oversight

Peace Corps: Meeting the Challenges of the 1990s

Published by the Government Accountability Office on 1990-05-22.

Below is a raw (and likely hideous) rendition of the original report. (PDF)

                       Testimony
GAO


For Release             PEACE CORPS
on Delivery
Expected    at          Meeting        the   Challenges   of   the   1990s
1O:OO a.m.       EST
Tuesday,
May 22,    1990




                        Statement      of
                        Milton    J. Socolar,    Special        Assistant    to   the
                           Comptroller    General

                        Before  the Committee    on Government   Operations
                        Subcommittee  on Legislation     and National     Security

                        House     of    Representatives




 GAO/T-NSIAD-90-39                                                           GAO Form 160 (12/W)
                  PEACE CORPS: MJZETING THE CHALLENGES OF THE 1990s
                                SUMMARY OF STATEMENT BY
                        HILTON J. SOCOLAR, SPECIAL ASSISTANT
                              TO THE COMPTROLLER GENERAL

As the Peace Corps approaches           its    fourth      decade,      it faces many
challenges     adapting   to the evolving          needs of the countries            of the
developing     world.   Today's    Peace Corps has over 6,300 volunteers                    in
66 countries     and faces a bright         future,       with    the potential      for
adding     as many as 9 to 10 countries            and hundreds        of volunteers     each
year over the next 5 years.            The report         released     today presents      our
assessment     of the agency's     current       operations         and discusses
opportunities      for better   positioning         itself      to meet the challenges
of the 1990s.
Attainment      of a statutory       10,000 volunteer      goal may be a difficult
objective     for the Peace Corps to achieve            by the agency's            current
1995 target       date.     To do so, the Peace Corps budget              will     have to
grow more rapidly         than it has in recent        years.      Also,      developing
countries     are increasingly        requesting   volunteers        with      special
skills    and qualifications.           The Peace Corps will         need to improve
its efforts       to meet these needs by strengthening               its   recruitment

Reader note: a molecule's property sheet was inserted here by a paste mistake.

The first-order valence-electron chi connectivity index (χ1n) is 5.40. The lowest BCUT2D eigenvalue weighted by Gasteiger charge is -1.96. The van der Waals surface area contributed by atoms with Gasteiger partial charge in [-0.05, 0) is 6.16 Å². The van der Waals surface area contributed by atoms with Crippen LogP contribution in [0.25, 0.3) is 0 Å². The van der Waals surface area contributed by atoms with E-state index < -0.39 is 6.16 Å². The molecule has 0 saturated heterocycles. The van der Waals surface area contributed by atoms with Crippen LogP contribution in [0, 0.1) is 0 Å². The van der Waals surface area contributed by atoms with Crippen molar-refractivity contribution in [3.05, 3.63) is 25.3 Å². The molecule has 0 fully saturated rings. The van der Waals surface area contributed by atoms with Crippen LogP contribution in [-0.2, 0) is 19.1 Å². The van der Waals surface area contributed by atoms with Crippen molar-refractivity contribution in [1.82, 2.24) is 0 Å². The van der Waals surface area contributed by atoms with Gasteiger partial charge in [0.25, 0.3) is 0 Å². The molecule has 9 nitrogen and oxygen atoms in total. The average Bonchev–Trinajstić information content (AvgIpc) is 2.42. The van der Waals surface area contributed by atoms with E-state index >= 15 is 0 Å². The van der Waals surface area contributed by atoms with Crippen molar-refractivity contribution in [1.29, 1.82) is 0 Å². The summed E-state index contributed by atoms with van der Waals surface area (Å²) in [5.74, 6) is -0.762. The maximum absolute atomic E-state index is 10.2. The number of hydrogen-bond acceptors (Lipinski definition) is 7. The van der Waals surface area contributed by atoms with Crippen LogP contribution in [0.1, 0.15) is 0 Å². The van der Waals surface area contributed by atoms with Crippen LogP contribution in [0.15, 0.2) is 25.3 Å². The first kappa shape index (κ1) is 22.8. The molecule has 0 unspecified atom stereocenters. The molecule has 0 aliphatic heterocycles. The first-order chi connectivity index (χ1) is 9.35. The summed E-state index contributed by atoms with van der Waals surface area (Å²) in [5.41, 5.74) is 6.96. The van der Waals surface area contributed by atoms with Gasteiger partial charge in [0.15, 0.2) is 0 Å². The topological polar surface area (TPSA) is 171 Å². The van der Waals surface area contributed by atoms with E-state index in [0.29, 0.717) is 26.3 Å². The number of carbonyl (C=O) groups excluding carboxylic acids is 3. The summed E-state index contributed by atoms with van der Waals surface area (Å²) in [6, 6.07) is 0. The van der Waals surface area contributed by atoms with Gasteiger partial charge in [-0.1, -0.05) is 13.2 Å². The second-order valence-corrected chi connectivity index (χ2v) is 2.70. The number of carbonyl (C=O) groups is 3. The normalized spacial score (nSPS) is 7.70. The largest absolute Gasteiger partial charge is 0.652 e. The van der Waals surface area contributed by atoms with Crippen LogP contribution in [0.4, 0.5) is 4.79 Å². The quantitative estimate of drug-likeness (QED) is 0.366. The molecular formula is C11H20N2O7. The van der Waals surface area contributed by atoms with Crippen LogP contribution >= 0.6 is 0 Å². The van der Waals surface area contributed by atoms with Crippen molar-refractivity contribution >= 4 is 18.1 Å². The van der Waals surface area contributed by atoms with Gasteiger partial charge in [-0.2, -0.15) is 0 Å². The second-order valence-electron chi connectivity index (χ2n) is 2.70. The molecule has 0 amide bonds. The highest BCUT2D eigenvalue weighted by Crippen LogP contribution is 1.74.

efforts    and development       of assignments      for volunteers           and, at the
same time,      strengthening      attainment    of its    intercultural           goals.
The Peace Corps can improve                         attainment        of its        first      goal of
providing          trained       manpower to developing                   countries           by strengthening
 its    recruitment           strategies          to attract         volunteers           with     scarce
skills.          The agency met nearly                   100 percent          of its        requests       for
generalists            in fiscal         years      1986 to 1988.             However,         it filled         only
about 84 percent                of the requests             for scarce          skill       volunteers,          and
24 percent           of these requests               were filled          with      "almost        match"
volunteers           who did not filly               meet the Peace Corps'                   own criteria           for
these positions.                 The ag'ancy did not fully                    implement          mechanisms,
such as its University                     Collaboration           program       or its Associate
Volunteer          program,        to attract          volunteers        with      skills        that are in
short      supply.          Instead,        the Peace Corps loosened                      its process          for
matching        volunteers           to assignments.               The agency also needs to
strengthen           procedures          in its recruitment               offices         for locating
scarce       skill       volunteers.            Peace Corps recruiters                    have had
difficulty           recruiting          scarce      skill      volunteers         largely         because       their
recruitment            approach        has focused         on generalists,                rather      than the
specialists            in demand by beneficiary                    countries.             However,       even as
it recruits           more scarce           skill      volunteers,         we believe            the Corps also